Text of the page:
The Carls just appeared. Coming home from work at three a.m., twenty-three-year-old April May stumbles across a giant sculpture. Delighted by its appearance and craftsmanship–like a ten-foot-tall Transformer wearing a suit of samurai armor–April and her friend Andy make a video with it, which Andy uploads to YouTube. The next day April wakes up to a viral video and a new life. News quickly spreads that there are Carls in dozens of cities around the world–everywhere from Beijing to Buenos Aires–and April, as their first documentarian, finds herself at the center of an intense international media spotlight. Now April has to deal with the pressure on her relationships, her identity, and her safety that this new position brings, all while being on the front lines of the quest to find out not just what the Carls are, but what they want from us. Compulsively entertaining and powerfully relevant, An Absolutely Remarkable Thing grapples with big themes, including how the social internet is changing fame, rhetoric, and radicalization; how our culture deals with fear and uncertainty; and how vilification and adoration spring from the same dehumanization that follows a life in the public eye.
A Very Large Expanse of Sea by Tahereh Mafi
A year after 9/11, Muslim teenager Shirin has completely withdrawn from social life, until she meets Ocean James in her biology class and is tempted to actually let her guard down.
2002. A year after 9/11, it’s an extremely turbulent time politically for Shirin, a sixteen-year-old Muslim girl who’s tired of being stereotyped. She’s tired of the rude stares, the degrading comments, even the physical violence she endures as a result of her race, her religion, and the hijab she wears every day. Now she drowns her frustrations in music and spends her afternoons break-dancing with her brother. When she meets Ocean James., he seems to want to get to know Shirin. They seem to come from two irreconcilable worlds — and Shirin has had her guard up for so long that she’s not sure she’ll ever be able to let it down.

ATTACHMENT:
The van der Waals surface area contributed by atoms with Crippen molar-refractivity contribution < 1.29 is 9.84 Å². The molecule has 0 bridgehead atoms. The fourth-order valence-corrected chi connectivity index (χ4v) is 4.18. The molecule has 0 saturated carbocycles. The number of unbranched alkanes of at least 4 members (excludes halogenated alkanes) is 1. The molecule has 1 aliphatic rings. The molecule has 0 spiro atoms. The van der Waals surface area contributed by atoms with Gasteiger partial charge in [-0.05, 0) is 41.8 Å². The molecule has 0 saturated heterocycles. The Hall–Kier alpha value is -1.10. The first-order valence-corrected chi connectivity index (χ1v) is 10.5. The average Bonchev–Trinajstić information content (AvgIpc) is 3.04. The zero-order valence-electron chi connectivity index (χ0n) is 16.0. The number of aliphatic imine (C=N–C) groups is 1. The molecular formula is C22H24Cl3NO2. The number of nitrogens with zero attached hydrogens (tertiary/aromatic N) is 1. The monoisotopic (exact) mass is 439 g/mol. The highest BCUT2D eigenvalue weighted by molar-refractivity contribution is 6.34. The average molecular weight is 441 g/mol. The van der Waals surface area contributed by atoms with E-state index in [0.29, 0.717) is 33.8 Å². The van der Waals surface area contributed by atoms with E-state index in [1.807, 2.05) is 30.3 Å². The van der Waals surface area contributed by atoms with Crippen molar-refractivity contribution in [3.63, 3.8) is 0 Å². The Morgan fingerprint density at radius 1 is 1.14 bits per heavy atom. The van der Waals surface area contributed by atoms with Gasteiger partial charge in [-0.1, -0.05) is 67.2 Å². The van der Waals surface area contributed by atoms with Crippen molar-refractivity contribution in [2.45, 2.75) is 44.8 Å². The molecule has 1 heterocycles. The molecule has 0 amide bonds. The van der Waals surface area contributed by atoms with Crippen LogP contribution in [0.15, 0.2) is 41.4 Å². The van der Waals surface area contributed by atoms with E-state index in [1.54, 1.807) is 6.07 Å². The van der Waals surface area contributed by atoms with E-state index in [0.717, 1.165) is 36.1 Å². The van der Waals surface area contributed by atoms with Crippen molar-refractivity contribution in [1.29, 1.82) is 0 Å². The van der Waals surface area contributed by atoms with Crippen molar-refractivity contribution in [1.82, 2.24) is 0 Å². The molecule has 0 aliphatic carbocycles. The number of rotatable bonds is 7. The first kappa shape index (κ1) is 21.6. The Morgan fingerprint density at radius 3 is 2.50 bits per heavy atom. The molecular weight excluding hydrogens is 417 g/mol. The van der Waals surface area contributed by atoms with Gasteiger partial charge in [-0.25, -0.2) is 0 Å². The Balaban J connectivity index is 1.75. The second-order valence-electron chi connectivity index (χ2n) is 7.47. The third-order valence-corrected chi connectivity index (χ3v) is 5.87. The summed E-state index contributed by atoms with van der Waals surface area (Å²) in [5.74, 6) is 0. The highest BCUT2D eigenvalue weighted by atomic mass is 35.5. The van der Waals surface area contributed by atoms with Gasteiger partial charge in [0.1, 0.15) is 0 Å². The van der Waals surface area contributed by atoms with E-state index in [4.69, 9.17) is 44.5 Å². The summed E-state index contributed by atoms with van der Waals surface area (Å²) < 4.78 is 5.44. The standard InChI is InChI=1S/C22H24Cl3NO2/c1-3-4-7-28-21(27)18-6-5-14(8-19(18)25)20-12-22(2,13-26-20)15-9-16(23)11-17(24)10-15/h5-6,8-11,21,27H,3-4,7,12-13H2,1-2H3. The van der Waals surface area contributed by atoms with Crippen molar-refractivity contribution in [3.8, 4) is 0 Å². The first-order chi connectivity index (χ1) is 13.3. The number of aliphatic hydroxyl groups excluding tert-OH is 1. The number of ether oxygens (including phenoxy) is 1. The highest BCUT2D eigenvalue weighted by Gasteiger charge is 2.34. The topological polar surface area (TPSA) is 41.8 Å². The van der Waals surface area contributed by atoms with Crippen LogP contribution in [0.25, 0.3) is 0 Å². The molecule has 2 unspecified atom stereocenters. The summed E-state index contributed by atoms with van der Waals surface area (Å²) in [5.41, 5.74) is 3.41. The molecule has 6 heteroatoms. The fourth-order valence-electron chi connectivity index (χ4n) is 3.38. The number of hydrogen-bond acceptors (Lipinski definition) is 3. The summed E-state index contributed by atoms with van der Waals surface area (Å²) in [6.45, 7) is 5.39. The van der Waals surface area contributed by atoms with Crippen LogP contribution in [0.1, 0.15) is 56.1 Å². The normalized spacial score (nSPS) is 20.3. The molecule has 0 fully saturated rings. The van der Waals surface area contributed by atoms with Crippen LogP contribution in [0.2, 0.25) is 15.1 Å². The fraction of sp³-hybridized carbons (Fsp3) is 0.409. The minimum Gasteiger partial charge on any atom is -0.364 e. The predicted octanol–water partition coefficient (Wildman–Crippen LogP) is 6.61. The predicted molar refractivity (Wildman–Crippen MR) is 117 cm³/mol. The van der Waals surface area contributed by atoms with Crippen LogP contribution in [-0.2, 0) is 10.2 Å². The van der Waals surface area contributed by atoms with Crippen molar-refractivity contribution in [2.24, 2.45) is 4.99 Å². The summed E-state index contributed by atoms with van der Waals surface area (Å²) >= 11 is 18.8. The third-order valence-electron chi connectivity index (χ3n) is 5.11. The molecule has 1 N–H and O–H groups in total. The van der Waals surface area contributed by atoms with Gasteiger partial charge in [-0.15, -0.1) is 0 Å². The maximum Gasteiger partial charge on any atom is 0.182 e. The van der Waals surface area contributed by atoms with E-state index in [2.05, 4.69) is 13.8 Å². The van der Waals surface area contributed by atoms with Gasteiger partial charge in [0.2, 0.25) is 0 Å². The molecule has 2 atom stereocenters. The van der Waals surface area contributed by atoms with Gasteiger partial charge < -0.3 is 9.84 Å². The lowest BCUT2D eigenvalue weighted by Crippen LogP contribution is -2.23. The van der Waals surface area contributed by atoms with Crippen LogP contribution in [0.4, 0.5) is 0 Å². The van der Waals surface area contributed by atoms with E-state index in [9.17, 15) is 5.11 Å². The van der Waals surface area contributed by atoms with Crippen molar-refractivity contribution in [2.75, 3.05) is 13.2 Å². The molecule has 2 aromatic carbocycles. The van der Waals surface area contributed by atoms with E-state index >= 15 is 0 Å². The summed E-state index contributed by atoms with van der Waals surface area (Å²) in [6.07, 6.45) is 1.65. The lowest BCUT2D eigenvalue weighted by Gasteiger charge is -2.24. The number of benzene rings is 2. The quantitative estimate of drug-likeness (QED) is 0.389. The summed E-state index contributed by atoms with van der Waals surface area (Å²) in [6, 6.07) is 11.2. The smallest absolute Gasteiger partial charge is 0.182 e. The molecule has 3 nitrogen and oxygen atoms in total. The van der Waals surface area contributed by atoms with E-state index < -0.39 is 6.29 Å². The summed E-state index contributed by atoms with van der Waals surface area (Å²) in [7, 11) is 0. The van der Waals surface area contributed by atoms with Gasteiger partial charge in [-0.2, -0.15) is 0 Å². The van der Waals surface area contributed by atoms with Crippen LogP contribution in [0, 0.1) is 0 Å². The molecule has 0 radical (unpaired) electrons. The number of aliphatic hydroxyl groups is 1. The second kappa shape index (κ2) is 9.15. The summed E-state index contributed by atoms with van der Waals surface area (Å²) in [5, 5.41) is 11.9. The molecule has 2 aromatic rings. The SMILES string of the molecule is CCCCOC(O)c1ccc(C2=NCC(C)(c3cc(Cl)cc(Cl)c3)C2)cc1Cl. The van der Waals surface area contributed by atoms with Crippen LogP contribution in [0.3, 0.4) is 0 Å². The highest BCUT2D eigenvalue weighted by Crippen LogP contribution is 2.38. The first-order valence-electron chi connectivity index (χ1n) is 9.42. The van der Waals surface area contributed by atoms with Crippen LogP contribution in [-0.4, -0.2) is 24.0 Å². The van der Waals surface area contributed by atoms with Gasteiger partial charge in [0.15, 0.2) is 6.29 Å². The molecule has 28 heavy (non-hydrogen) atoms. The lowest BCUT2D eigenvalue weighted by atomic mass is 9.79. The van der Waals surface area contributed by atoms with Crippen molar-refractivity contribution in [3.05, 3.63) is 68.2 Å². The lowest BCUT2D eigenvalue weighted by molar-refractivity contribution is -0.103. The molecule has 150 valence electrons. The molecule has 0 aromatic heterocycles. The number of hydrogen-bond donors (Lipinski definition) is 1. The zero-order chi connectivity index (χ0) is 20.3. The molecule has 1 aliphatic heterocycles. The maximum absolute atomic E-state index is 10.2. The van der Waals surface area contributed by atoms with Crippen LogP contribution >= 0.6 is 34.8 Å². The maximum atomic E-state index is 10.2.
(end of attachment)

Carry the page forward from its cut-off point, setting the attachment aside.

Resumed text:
Girl Made of Stars by Ashley Herring Blake
When Mara’s twin brother Owen is accused of rape by her friend Hannah, Mara is forced to confront her feelings about her family, her sense of right and wrong, a trauma from her past, and the future with her girlfriend, Charlie.
Children of Blood and Bone by Toni Adeyemi
Seventeen-year-old Zélie, her older brother Tzain, and rogue princess Amari fight to restore magic to the land and activate a new generation of magi, but they are ruthlessly pursued by the crown prince, who believes the return of magic will mean the end of the monarchy.
SCIENCE AND NATURE
Still Waters: The Secret World of Lakes by Curt Stager
An exploration of the world’s most remarkable lakes examines the significance of humanity’s impact on iconic inland waters, sharing their stories and how they represent history, culture, and the importance of conservation.
The Tangled Tree: A Radical New History of Life by David Quammen
Nonpareil science writer David Quammen explains how recent discoveries in molecular biology can change our understanding of evolution and life’s history, with powerful implications for human health and even our own human nature.
Mapped by John Smith in 1608, settled during the American Revolution, Tangier Island, Virginia, is home to 470 hardy people who live an isolated and challenging existence, with one foot in the 21st century and another in times long passed. Yet for all of its long history, and despite its tenacity, Tangier is disappearing. The very water that has long sustained it is erasing the island day by day, wave by wave. It has lost two-thirds of its land since 1850, and its shoreline retreats by fifteen feet a year– meaning this storied place will likely succumb first among U.S. towns to the effects of climate change. Swift provides an intimate look at the island’s past, present and tenuous future.
What the Eyes Don’t See: A Story of Crisis, Resistance, and Hope in America by Mona Hanna-Attisha